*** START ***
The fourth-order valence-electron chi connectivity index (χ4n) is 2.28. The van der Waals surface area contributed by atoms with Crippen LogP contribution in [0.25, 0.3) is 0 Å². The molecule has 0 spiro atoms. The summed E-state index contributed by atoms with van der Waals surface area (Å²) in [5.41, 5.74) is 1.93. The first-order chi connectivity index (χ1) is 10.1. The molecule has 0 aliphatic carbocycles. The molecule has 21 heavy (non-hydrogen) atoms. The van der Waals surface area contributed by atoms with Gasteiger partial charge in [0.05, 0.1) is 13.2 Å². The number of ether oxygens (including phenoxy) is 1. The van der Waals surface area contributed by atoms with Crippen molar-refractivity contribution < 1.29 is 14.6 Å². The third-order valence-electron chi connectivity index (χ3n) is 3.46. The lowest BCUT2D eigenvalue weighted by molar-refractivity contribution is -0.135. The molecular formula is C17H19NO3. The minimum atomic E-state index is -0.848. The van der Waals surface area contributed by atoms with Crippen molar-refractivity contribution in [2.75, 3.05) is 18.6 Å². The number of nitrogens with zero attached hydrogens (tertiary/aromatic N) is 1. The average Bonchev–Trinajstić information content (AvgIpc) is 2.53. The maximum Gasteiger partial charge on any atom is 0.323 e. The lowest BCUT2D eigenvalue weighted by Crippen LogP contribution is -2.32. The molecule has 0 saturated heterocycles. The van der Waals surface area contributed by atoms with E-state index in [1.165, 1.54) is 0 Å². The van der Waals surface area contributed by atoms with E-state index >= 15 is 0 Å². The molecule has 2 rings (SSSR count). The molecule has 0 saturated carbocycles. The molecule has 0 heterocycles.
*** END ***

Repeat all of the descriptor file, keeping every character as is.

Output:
The fourth-order valence-electron chi connectivity index (χ4n) is 2.28. The van der Waals surface area contributed by atoms with Crippen LogP contribution in [0.25, 0.3) is 0 Å². The molecule has 0 spiro atoms. The summed E-state index contributed by atoms with van der Waals surface area (Å²) in [5.41, 5.74) is 1.93. The first-order chi connectivity index (χ1) is 10.1. The molecule has 0 aliphatic carbocycles. The molecule has 21 heavy (non-hydrogen) atoms. The van der Waals surface area contributed by atoms with Gasteiger partial charge in [0.05, 0.1) is 13.2 Å². The number of ether oxygens (including phenoxy) is 1. The van der Waals surface area contributed by atoms with Crippen molar-refractivity contribution < 1.29 is 14.6 Å². The third-order valence-electron chi connectivity index (χ3n) is 3.46. The lowest BCUT2D eigenvalue weighted by molar-refractivity contribution is -0.135. The molecular formula is C17H19NO3. The minimum atomic E-state index is -0.848. The van der Waals surface area contributed by atoms with Crippen molar-refractivity contribution in [2.75, 3.05) is 18.6 Å². The number of nitrogens with zero attached hydrogens (tertiary/aromatic N) is 1. The average Bonchev–Trinajstić information content (AvgIpc) is 2.53. The maximum Gasteiger partial charge on any atom is 0.323 e. The lowest BCUT2D eigenvalue weighted by Crippen LogP contribution is -2.32. The molecule has 0 saturated heterocycles. The van der Waals surface area contributed by atoms with E-state index in [1.165, 1.54) is 0 Å². The van der Waals surface area contributed by atoms with E-state index >= 15 is 0 Å². The molecule has 2 rings (SSSR count). The molecule has 0 saturated carbocycles. The molecule has 0 heterocycles.